We began the second session (October 3rd) by revisiting Cassadó’s performance of Chopin’s Eb Nocturne.
I had sent the link out on his birthday (September 30th) but I couldn’t be sure that everybody had had a chance to listen. I recounted the remarkable story of what happened at the recording session of Mahler 2nd with the Philharmonia in London in 2012.
The second movement of Mahler 2nd is a “Ländler” – a characteristic Austrian country dance that calls for a very special kind of freedom – the kind of rubato playing that would be heard in Viennese coffee houses, but rarely these days from modern symphony orchestras.
Just before we started recording that movement, I took the most unusual step of playing Cassadó’s recording to the orchestra over the loud-speakers.
Here’s how I describe it on the Discussion Disc that accompanies my recording, beginning with a few bars of the movement in an almost metronomic rendition, in order to point out the contrast: Click here
Here is the Philharmonia’s rendition of the 2nd movement on the CD. Click here
(The complete recording of Mahler 2nd is on Spotify)
What actually happened on Saturday was a marvelous mishap: “How Fascinating!”
I had meant for the BPYO players to hear the way that the Philharmonia, had been able to recreate the old-world style after hearing Cassado’s playing, but what my assistant Alonso actually played, by mistake, was BPYO’s performance from their concert in Rotterdam on their 2014 tour to Holland.
I had intended to demonstrate the amazing way that Cassadó’s sound and free manner had inspired the players of one of the world ‘s greatest orchestras, instead we were listening to our youth orchestra!
Here is that performance by the Boston Philharmonic Youth Orchestra, broadcast on European Radio from Rotterdam: Click here
The reason I had decided to go back to the Cassadó was because it represents the most subtle, flexible workings of a musical mind and heart – impossible to fathom, let alone to imitate or conduct. I wanted to have it as an antidote to the work we were doing on 4 bar phrases, which might seem like a dry prescription to play music “by the numbers.”- making the music seem mundane or predictable.
John wrote a beautiful white sheet after hearing the Cassadó.
I’ve had a very hectic week (I have been moving to a new home!), and it constantly felt like things were moving faster than I could handle.
Listening to the recording, I was swept away into a new world. All my troubles and my stresses from school and moving and everything about life didn’t matter; all that mattered was the pulling and pushing of Cassado’s musicality and the way it tugged on my heart. Even with the crackling of the recording, I could still hear the power of his voice through his instrument, and that to me is amazing.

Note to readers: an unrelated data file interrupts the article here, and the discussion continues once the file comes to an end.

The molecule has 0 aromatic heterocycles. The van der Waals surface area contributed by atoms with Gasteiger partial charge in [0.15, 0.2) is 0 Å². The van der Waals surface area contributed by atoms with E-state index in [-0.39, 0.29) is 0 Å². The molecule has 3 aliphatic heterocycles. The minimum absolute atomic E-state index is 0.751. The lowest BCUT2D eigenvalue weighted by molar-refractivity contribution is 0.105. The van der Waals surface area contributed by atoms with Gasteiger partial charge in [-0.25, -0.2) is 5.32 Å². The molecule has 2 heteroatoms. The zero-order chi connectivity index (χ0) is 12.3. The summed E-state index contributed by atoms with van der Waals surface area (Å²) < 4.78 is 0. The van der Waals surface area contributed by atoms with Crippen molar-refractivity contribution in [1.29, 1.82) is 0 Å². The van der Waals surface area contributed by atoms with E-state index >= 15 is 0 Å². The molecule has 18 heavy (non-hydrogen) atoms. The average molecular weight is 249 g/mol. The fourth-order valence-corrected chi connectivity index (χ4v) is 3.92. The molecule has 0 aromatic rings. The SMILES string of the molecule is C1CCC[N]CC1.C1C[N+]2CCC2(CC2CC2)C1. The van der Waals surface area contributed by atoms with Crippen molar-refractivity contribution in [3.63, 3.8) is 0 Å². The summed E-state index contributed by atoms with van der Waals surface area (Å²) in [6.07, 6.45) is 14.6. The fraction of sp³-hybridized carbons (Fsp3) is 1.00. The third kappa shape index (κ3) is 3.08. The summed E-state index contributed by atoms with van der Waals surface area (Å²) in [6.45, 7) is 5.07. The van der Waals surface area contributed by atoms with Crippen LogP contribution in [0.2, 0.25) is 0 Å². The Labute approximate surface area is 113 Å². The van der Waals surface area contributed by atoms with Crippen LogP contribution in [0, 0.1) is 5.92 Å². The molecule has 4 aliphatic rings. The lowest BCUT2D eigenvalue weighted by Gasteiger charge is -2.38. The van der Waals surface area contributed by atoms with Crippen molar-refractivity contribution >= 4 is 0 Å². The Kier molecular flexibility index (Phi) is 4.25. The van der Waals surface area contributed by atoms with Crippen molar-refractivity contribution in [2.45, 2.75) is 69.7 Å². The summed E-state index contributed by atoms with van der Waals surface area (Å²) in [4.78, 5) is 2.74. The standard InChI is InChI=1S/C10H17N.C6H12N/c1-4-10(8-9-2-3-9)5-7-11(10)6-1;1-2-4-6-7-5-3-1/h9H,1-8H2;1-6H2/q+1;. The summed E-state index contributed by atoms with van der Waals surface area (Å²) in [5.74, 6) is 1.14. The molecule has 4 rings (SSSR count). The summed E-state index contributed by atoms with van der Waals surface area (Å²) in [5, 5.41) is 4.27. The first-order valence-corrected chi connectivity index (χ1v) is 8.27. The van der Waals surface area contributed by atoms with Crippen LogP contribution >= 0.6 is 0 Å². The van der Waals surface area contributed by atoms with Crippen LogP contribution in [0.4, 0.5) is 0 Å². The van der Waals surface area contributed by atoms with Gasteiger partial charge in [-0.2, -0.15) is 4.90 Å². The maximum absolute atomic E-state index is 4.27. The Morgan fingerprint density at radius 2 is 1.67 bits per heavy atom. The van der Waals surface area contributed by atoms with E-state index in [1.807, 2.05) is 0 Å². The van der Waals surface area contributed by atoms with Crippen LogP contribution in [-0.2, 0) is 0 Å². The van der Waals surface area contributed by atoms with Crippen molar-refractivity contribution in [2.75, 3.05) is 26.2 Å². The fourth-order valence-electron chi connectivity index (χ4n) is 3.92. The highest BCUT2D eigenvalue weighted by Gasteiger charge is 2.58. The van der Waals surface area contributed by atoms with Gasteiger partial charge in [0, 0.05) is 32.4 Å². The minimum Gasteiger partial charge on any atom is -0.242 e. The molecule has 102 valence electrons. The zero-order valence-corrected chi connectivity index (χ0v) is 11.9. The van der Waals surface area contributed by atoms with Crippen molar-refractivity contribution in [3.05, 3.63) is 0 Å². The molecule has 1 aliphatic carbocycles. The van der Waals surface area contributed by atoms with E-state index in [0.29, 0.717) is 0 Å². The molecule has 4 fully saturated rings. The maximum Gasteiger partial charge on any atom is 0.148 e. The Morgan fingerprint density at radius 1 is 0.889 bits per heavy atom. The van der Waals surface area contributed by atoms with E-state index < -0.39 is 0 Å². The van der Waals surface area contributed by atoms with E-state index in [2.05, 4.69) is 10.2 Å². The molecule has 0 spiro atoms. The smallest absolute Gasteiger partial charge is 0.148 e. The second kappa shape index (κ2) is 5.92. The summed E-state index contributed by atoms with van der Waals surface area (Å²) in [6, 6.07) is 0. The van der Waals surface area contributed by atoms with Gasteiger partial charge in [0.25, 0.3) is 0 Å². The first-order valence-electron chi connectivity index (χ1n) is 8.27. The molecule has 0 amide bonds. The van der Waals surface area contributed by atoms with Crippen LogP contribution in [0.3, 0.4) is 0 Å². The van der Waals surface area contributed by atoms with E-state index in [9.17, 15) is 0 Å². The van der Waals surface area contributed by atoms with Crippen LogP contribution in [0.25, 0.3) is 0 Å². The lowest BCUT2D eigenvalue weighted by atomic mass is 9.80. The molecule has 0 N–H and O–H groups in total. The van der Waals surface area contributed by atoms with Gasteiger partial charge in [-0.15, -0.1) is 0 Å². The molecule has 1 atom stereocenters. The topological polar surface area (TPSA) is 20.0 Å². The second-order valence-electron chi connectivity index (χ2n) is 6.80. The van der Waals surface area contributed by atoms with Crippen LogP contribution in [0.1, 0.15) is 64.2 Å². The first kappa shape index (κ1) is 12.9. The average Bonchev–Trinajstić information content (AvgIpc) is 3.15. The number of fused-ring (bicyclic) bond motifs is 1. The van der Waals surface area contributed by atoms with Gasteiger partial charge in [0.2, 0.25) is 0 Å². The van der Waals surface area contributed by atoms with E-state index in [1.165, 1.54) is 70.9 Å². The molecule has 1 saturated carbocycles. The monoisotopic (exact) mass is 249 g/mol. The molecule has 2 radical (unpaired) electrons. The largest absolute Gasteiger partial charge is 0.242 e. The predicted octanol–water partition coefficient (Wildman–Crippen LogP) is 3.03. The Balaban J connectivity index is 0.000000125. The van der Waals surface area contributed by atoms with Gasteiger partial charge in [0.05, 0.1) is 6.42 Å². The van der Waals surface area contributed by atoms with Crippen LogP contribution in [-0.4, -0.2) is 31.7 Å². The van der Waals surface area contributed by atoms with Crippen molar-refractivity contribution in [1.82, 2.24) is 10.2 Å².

Gaspar Cassadó circa 1927 and in 1954 while I studied with him in Siena and Florence
I am sorry for the way the Chopin cuts off on the Discussion Disc, but here it is uninterrupted.
Just before we listened, I asked everyone to close their eyes and cast their minds back to 1927 – to imagine a different time when the pace of life was different and things were still measured on a human scale –and string players all played with the sweet, warm, clear sound of gut strings. Click here
My plan for the rest of the class was to further explore the shaping of the 4 bar phrase structure and to reveal the forces that undermine it. At the same time, I wanted to address the way in which we underestimate the capacity of children.
On each member’s Zoom screen was a copy of my score of Beethoven’s 5th symphony, open at one of the most iconic moments in all of music: the transition between the 3rd movement and the Finale. I asked them to imagine what it must have been like in Vienna on December 22, 1808 when that passage was heard for the first time. Surely nothing could have prepared the audience for what they were going to experience.
Each 4-bar unit in my score is divided by a strong pencil stroke to indicate that Beethoven was thinking of each bar as a beat in a four beat hyper-bar. The timpani taps out a tattoo of the 4 famous notes that start the symphony and then unfolds an astonishing buildup to one of the most majestic climaxes the world had ever heard.
The dynamics in the strings have dropped to ppp for the only time in the symphony (and only one of very few in Beethoven’s entire oeuvre). A shadowy, ghostly figure emerges, as if out of the mist, in the first violins, winding upwards, but without the slightest hint of a crescendo. Any sense of heavy and light beats has disappeared. The enormous energy is suppressed until a few bars before the climax the winds join and a moment later the full power of glorious C major is released. To increase the tension almost to breaking point, Beethoven adds 2 bars to the final 4-bar phrase, – so 11 x 4 plus one “hyper-bar” of 6 beats